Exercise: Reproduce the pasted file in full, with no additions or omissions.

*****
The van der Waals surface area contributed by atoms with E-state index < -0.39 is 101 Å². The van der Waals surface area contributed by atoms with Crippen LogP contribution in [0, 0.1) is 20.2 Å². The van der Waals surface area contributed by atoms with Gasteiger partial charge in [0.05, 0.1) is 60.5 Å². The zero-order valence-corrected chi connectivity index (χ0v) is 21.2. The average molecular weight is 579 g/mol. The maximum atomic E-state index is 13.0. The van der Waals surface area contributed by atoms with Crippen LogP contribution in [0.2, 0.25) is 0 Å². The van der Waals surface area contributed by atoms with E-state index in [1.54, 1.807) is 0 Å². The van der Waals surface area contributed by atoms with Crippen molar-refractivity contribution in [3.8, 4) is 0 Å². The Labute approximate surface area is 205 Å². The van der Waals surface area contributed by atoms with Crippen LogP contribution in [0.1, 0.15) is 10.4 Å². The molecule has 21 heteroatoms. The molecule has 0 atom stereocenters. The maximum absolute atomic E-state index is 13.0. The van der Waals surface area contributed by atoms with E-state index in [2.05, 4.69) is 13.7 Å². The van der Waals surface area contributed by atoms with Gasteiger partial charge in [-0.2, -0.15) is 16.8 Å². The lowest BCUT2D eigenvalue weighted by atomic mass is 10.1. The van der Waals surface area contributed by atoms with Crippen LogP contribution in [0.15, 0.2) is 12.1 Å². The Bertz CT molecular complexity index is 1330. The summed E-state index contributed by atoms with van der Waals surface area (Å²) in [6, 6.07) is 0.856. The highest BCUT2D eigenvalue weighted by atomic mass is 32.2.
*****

The van der Waals surface area contributed by atoms with E-state index < -0.39 is 101 Å². The van der Waals surface area contributed by atoms with Crippen LogP contribution in [0, 0.1) is 20.2 Å². The van der Waals surface area contributed by atoms with Gasteiger partial charge in [0.05, 0.1) is 60.5 Å². The zero-order valence-corrected chi connectivity index (χ0v) is 21.2. The average molecular weight is 579 g/mol. The maximum atomic E-state index is 13.0. The van der Waals surface area contributed by atoms with Crippen LogP contribution in [0.2, 0.25) is 0 Å². The van der Waals surface area contributed by atoms with E-state index in [1.54, 1.807) is 0 Å². The van der Waals surface area contributed by atoms with Crippen molar-refractivity contribution in [3.8, 4) is 0 Å². The Labute approximate surface area is 205 Å². The van der Waals surface area contributed by atoms with Crippen LogP contribution in [0.1, 0.15) is 10.4 Å². The molecule has 21 heteroatoms. The molecule has 0 atom stereocenters. The maximum absolute atomic E-state index is 13.0. The van der Waals surface area contributed by atoms with E-state index in [2.05, 4.69) is 13.7 Å². The van der Waals surface area contributed by atoms with Gasteiger partial charge in [-0.2, -0.15) is 16.8 Å². The lowest BCUT2D eigenvalue weighted by atomic mass is 10.1. The van der Waals surface area contributed by atoms with Crippen LogP contribution in [0.15, 0.2) is 12.1 Å². The Bertz CT molecular complexity index is 1330. The summed E-state index contributed by atoms with van der Waals surface area (Å²) in [6, 6.07) is 0.856. The highest BCUT2D eigenvalue weighted by atomic mass is 32.2.